11 Anxiety With narrow views and doubts, Haste will slow you down. Those who take up the s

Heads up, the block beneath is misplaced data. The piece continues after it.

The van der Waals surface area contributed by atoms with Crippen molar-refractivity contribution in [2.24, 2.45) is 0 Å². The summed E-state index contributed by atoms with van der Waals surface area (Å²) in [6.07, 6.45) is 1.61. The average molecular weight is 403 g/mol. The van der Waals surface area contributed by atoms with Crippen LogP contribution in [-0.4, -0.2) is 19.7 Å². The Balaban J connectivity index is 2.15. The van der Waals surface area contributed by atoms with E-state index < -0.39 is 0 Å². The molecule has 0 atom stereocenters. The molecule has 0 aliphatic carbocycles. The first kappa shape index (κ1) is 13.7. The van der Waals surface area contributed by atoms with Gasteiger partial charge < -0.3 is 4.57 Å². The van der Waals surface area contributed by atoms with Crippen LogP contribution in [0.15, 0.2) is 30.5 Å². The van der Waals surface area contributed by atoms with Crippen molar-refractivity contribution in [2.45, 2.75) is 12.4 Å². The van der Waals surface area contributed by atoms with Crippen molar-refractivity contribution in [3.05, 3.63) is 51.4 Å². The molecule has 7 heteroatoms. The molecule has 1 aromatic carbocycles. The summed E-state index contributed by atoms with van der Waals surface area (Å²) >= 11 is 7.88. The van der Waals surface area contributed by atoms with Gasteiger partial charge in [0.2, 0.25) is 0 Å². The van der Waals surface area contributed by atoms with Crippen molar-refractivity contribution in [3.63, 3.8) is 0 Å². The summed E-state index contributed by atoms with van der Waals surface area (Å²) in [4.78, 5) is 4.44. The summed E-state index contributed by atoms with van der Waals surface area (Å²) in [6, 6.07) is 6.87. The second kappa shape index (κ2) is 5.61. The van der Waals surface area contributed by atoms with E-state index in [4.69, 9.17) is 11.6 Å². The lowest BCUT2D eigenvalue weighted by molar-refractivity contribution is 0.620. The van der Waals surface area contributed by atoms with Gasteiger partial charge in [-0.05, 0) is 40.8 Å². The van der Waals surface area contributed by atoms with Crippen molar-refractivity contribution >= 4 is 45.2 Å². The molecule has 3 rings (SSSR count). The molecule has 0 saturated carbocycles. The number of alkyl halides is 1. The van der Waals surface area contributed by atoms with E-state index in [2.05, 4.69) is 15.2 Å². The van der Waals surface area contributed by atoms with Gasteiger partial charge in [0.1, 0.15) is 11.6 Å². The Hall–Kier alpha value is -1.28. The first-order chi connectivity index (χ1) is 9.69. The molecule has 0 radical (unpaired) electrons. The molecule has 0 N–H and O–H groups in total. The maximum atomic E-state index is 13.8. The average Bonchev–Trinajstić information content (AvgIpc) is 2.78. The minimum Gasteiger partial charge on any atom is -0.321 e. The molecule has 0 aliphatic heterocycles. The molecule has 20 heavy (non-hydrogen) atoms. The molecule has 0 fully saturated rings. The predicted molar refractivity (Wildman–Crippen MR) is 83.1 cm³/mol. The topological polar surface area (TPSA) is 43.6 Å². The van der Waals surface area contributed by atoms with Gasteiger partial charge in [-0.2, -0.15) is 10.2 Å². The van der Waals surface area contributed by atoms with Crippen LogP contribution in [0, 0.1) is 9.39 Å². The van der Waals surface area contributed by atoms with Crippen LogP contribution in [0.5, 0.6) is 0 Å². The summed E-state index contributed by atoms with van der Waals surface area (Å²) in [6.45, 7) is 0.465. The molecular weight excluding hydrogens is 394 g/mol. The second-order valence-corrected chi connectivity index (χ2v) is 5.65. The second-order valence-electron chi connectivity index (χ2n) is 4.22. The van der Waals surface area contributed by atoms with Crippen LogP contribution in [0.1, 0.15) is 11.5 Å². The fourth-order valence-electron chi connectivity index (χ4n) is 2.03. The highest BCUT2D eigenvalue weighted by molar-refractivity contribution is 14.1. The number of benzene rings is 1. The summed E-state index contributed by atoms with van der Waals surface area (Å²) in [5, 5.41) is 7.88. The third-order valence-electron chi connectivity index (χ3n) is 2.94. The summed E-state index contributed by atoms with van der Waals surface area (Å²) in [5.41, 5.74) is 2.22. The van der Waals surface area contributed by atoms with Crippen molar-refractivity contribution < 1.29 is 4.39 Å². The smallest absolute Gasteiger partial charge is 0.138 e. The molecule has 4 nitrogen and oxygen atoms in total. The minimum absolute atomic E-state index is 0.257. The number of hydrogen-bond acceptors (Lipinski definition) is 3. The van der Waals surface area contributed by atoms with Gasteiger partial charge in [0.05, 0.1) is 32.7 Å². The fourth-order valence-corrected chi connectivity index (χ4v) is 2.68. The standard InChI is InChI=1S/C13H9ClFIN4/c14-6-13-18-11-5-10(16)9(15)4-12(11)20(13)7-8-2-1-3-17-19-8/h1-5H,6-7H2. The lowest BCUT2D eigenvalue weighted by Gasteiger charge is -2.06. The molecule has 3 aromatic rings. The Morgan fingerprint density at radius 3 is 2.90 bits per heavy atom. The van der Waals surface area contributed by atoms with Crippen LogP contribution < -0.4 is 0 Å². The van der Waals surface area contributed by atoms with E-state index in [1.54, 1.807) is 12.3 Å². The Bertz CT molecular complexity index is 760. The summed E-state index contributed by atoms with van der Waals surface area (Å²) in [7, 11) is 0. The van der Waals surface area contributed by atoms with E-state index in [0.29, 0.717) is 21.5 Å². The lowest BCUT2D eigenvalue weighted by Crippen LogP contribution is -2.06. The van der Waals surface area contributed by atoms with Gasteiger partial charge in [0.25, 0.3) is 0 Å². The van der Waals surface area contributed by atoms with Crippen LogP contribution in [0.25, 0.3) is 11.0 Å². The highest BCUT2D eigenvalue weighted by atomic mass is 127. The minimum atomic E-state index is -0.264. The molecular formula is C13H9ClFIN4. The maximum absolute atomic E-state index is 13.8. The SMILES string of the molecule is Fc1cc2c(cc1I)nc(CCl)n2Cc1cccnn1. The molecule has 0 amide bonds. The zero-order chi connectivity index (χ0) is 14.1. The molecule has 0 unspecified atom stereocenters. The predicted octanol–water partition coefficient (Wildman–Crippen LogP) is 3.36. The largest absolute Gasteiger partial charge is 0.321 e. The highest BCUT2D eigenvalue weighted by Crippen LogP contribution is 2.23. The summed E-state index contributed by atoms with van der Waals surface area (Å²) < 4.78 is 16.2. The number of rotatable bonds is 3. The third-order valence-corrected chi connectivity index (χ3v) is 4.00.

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11 Anxiety ~~~~~~~ With narrow views and doubts, Haste will slow you down. Those who take up the study of Buddhism before their views have expanded are subject to fears and doubts. They doubt the method and whether they can reach their objective. Like those who have narrow views and only see what is in front of their eyes, it is a shallow and limited perspective. This is a common problem on retreat. Everyone should believe that even if they cannot become enlightened this time, they can do so in the future, either in this lifetime or the next. Do you have faith that your method can lead you to enlightenment? Or do you think that it is just the beginning, that later you will learn more advanced methods? Do you believe that Ch'an practice is reliable? Some people may think: "I just came here to take a look. Later, there will be things to learn in other places." Over the years I have met many people who lack faith. Because of this they reach a certain point and cannot go any further. They may have a partial faith. They may have confidence in themselves but do not trust the method. Or they have faith in the method but do not entirely trust the teacher. Some people may trust the teacher but doubt what levels can actually be reached with Ch'an. This mixture of faith and doubt prevents them from having a deep experience. Of course, if there were no sense of doubt in the beginning, you would not be motivated to practice. After practicing diligently, you will gradually resolve the problem of doubt. It all depends on your karmic roots. When those with deep karmic roots come in contact with the teachings of Ch'an, they quickly accept them. But those with shallow roots have obstacles which prevent them from believing in themselves, the method, or the teacher. The first requirement of Ch'an is faith. You should believe that you are the ones with deep karmic roots; otherwise, why would you have come to this Ch'an retreat? Compared to the multitude of people in the world, those who can undergo Ch'an training are very few. Perhaps you still do not believe in yourself, the method, or what I am talking about. But, beginning now, I hope you will start having faith. It does not matter if you are not enlightened yet. Just like a blind person being guided by someone who sees, a person who is not enlightened can borrow a teacher's guidance and experience. It does not matter if you started out with narrow views, as long as you can emerge from them. When you try to understand or judge matters that are beyond your background and experience, it is natural to have some doubts. Use a mind of faith to cure your doubts. It is very important to give rise to a great faith to achieve results. You should have complete faith in what I am teaching. As to the environment, it does not matter whether this is the ideal place to practice. But the sooner you want to get results, the longer it will take to get anywhere. Once someone was driving me to an appointment. Since he wanted to get me there as quickly as possible, he decided to take a short cut. Though the road was shorter, it turned out that the traffic was heavier than on the normal route. Another case was a person who was required to take the English equivalency exam in order to apply for a U.S. visa. She thought of a quick method: Before she actually wrote anything down, she would first skim through the entire test to weed out the answers she did not understand. But by the time she went through this first reading, the time was up and nothing was on the answer sheet. It is the same with practice. If you keep asking yourself, "When am I going to get enlightened?" you will always be in that state of mind and never get anywhere. It is the same when you have trouble getting to sleep and you look at the other people sleeping soundly around you. If you become anxious and keep worrying, "Why can't I sleep? Let me sleep!" you will never get to sleep. The more you want benefits from Ch'an, the further you will be from obtaining them. In fact, you will only increase your vexations. You may be a highly intelligent person who works very hard and has good karmic roots. But if you are anxious to get enlightened, you have created a barrier between yourself and enlightenment. A tree should be watered very gradually as it is growing. Do not be in a hurry to eat the fruit. Consider the story about an inexperienced farmer who planted a field of rice. After the crop sprouted, he kept going out to look at it and saying, "Why isn't it growing any faster?" Then he thought of an idea to help it grow. He pulled each stalk out a little taller. The next day he said, "I think I'll go out and help them again." But when he surveyed the field, all the shoots had died. There is a Chinese saying: "You can't dig a well with one scoop." Another one is: "You can't eat a cake in one bite." It is better for the digestion to chew food until very fine before swallowing. It is the same with practice. Don't try to swallow your practice in one gulp; chew it patiently. You have to be careful and meticulous. Attach to it and you lose the measure; The mind will enter a deviant path. When you grasp onto something, find a happy medium. For example, if you grasp the incense board too tightly, you will hurt the person you are hitting, and may even break the board. But if you hold it too loosely, you cannot aim accurately. You have to hold it just right -- not too tight, not too loose. In any activity, you have to find just the right way to do it. This is difficult to accomplish without practice. I constantly tell people on retreat to relax -- mentally and physically. But some people do not know how to do this. Others are too relaxed. As soon as they sit down, they slump over. You cannot practice this way. Even though your mind is relaxed, you should hold tightly onto the method. Stick to the method and do not let it go. But sometimes people take this advice and become nervous and tense. For instance, in counting the breath, some may become so intent on holding to the method that they end up holding onto the breath itself, thus breathing unnaturally. Or they try to get rid of stray thoughts by counting and breathing faster and faster. This tenses the body. You should hold tight to the method, but at the same time you should not let yourself get tense. To illustrate this, suppose you are walking along a road and it starts bearing to the right. If you keep to a one-track frame of mind of just sticking to the present thought, you will not allow for the bend in the road and walk straight ahead into a tree. Once I gave someone the hua-t'ou "What is wu?" I told her to keep her mind on this one thought, moment to moment, to never leave this question. After a while, her mind jumped to something else, and it became, "I am wu." Rather than correcting herself, she thought, "Shih-fu told me to stay on the present thought." She kept repeating the statement, "I am wu." Finally, she said to me, "There's really no point in this. I already know the answer. There is nothing." (The literal meaning of wu is "nothingness.") When I tell you to hold onto the method, it does not mean to grasp it blindly. Sometimes you have to adjust. I am teaching one method but everyone is unique. Their background, physique, age, experience, are all different. If you just take what I say literally, it could be that you heard it wrong, or that you start practicing it wrong. Therefore, you cannot go by that entirely. You have to test it out by experience. You must be aware of what is going on. If your breath is not flowing smoothly, that should be a signal that you are not practicing correctly. Ask me about it. There was a student who was sitting in the "correct" posture, but his backside became very painful. He was putting too much pressure on his tailbone. I advised him to lean slightly forward and straighten his back so that this bone would not touch the cushion. If you come across a problem like this, you should not continue on in pain because you think that you are doing as I instructed. Of course I would not teach you something that causes you pain. You just sometimes have to make your own adjustments. * * * * * * * *